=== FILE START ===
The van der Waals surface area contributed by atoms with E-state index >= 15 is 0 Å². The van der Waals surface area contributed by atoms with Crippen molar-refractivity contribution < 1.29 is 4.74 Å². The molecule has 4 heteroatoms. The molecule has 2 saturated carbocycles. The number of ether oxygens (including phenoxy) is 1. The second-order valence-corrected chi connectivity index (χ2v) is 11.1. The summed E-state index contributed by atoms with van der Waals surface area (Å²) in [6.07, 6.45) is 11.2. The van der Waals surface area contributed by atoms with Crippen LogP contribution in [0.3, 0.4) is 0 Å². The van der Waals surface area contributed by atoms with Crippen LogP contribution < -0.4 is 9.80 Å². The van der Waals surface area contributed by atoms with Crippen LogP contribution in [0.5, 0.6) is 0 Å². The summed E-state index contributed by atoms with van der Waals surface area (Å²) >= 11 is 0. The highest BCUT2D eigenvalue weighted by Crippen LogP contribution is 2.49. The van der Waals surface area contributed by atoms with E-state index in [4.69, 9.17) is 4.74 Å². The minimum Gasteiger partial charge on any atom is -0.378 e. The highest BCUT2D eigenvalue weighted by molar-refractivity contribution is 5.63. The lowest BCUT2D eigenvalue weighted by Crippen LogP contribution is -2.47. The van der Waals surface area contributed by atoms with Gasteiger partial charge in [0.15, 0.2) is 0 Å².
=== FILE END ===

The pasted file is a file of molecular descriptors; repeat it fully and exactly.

The van der Waals surface area contributed by atoms with E-state index >= 15 is 0 Å². The van der Waals surface area contributed by atoms with Crippen molar-refractivity contribution < 1.29 is 4.74 Å². The molecule has 4 heteroatoms. The molecule has 2 saturated carbocycles. The number of ether oxygens (including phenoxy) is 1. The second-order valence-corrected chi connectivity index (χ2v) is 11.1. The summed E-state index contributed by atoms with van der Waals surface area (Å²) in [6.07, 6.45) is 11.2. The van der Waals surface area contributed by atoms with Crippen LogP contribution in [0.3, 0.4) is 0 Å². The van der Waals surface area contributed by atoms with Crippen LogP contribution < -0.4 is 9.80 Å². The van der Waals surface area contributed by atoms with Crippen LogP contribution in [0.5, 0.6) is 0 Å². The summed E-state index contributed by atoms with van der Waals surface area (Å²) >= 11 is 0. The highest BCUT2D eigenvalue weighted by Crippen LogP contribution is 2.49. The van der Waals surface area contributed by atoms with E-state index in [4.69, 9.17) is 4.74 Å². The minimum Gasteiger partial charge on any atom is -0.378 e. The highest BCUT2D eigenvalue weighted by molar-refractivity contribution is 5.63. The lowest BCUT2D eigenvalue weighted by Crippen LogP contribution is -2.47. The van der Waals surface area contributed by atoms with Gasteiger partial charge in [0.15, 0.2) is 0 Å².